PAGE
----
Popular reader-centric community Goodreads shared news this week of a new challenge that asks book lovers–especially those in the younger age ranges–to step out of their “reading comfort zones” and try something new. Called Reading Without Walls, the one-month challenge suggests readers seek out great works that feature characters who aren’t demographically like them, cover topics they don’t ordinarily gravitate towards, and even test out a book format that doesn’t ordinarily appeal to them.
One of the startling truths about the digital publishing industry is that young readers have never taken to the format, at least not in the way that one would expect. From the earliest days of widespread e-reader and tablet consumption of ebooks, children and teens have shunned the format, preferring paperback by a wide margin. Multiple surveys over the years uncovered the correlation between tablets or smartphones, and the perception that reading was for academics or self-improvement, while devices were for social media or entertainment.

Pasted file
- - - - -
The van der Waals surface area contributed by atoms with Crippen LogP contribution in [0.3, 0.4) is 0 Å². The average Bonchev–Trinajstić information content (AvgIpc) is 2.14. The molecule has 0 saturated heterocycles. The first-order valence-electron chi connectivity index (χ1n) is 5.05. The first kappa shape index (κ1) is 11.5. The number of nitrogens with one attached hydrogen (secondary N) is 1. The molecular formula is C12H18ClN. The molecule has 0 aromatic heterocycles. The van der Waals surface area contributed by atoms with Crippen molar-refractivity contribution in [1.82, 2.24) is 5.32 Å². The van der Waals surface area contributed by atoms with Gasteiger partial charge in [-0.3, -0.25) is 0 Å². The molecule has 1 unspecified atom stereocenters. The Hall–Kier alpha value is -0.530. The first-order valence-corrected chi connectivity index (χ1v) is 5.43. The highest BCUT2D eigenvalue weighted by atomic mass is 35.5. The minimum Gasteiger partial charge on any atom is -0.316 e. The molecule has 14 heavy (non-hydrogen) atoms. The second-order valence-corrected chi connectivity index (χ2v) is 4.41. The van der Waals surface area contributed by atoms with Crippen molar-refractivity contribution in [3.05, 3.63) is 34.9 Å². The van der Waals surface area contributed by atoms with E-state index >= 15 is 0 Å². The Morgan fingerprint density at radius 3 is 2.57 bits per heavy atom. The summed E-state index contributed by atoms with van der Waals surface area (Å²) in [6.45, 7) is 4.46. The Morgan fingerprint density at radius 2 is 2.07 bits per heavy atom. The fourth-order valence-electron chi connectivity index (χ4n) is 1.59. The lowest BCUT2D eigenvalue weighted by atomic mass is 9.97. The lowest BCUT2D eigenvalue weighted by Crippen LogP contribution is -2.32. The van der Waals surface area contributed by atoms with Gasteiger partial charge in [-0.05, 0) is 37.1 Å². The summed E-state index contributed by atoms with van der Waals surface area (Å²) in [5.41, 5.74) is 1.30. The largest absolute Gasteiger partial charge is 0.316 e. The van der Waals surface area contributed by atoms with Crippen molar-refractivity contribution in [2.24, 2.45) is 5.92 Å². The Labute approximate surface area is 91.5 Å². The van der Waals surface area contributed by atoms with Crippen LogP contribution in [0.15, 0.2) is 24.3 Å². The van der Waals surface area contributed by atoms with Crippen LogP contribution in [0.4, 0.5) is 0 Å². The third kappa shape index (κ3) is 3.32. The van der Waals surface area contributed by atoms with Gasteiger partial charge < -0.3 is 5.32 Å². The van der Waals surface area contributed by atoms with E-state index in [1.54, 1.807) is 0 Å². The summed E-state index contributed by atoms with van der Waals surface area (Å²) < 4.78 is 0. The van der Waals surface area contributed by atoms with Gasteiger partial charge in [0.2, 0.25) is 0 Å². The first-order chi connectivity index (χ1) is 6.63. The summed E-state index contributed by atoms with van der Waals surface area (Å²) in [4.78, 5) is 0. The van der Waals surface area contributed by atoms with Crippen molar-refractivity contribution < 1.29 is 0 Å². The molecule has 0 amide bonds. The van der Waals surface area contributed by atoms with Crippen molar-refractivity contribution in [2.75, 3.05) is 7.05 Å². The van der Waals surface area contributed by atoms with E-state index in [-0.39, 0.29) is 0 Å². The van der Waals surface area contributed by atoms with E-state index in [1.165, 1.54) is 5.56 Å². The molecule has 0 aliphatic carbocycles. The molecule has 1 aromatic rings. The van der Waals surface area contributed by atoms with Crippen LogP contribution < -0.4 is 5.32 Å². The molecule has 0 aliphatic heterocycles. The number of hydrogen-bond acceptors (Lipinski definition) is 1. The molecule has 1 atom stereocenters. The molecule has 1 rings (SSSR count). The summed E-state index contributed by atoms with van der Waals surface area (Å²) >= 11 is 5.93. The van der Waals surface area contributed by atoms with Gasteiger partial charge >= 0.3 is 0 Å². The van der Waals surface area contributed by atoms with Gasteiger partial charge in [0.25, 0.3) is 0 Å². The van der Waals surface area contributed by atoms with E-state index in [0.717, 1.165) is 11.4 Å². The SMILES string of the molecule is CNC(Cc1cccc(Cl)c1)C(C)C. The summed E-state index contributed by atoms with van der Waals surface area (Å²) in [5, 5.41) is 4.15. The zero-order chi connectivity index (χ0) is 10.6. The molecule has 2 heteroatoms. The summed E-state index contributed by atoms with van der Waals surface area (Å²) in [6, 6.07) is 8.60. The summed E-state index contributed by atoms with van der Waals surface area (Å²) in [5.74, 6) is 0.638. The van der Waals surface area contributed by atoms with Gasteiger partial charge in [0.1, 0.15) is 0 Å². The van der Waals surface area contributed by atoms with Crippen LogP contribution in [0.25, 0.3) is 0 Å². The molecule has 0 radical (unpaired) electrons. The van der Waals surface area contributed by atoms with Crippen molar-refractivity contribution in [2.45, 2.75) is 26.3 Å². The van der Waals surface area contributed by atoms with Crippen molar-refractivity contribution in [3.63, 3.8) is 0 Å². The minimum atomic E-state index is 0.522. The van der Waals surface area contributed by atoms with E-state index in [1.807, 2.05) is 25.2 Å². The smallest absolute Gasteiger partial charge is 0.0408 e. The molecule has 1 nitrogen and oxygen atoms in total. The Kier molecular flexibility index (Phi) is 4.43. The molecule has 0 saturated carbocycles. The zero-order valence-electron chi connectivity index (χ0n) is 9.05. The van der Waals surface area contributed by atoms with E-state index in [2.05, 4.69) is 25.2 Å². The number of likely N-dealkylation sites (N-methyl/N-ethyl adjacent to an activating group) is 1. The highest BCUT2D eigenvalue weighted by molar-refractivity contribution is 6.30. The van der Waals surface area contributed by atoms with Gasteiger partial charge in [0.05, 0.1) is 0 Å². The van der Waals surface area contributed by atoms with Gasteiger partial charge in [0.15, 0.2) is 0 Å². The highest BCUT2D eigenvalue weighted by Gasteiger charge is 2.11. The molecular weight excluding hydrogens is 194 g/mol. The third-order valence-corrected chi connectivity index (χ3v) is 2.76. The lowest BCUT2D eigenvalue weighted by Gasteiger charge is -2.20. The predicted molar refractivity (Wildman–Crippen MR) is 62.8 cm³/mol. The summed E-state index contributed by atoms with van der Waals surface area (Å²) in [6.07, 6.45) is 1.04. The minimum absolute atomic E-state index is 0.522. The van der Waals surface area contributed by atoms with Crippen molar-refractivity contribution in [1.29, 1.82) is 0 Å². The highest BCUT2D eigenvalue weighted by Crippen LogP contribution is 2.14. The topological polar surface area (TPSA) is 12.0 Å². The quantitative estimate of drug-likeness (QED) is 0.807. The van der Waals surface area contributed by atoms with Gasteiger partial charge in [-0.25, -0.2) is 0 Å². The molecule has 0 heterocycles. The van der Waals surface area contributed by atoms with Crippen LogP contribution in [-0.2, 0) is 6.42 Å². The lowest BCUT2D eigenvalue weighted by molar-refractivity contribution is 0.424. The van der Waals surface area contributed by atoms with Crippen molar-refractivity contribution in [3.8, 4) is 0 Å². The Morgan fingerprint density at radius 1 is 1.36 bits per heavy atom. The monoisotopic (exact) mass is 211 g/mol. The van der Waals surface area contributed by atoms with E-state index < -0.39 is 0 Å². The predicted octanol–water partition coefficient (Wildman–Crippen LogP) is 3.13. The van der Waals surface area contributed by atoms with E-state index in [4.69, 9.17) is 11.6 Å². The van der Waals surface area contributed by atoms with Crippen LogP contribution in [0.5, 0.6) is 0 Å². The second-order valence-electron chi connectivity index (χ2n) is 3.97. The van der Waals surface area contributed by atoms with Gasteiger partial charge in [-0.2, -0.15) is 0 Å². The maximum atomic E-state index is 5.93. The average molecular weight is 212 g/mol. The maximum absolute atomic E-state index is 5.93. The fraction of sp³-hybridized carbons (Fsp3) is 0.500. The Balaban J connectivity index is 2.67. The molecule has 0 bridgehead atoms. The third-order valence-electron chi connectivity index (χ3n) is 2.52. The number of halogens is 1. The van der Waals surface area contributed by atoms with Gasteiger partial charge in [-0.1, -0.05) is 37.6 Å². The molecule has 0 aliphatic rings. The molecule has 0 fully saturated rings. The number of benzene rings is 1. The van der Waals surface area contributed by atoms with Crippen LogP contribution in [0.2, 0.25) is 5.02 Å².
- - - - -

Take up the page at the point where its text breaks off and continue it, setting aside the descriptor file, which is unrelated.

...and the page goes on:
Of course, young readers are often steered away from audiobooks for a variety of ludicrous reasons, many of which center around the mistaken notion that listening to a book is not the same as reading it. In many classroom settings, students who are provided access to an audiobook are still expected to read along with a print version. This challenge aims to give readers the opportunity to consume a format that they wouldn’t otherwise have tried.
According to a post about the event on Goodreads, “Beginning this month, Reading Without Walls is planned as an annual event every April. It’s meant to expand the range of books children read, but we think it’s a great idea for readers of any age. You can check out the Reading Without Walls website more information, reading lists, kids’ activity books, and more. And if you want to follow along on social media, check out the hashtag #ReadingWithoutWalls.”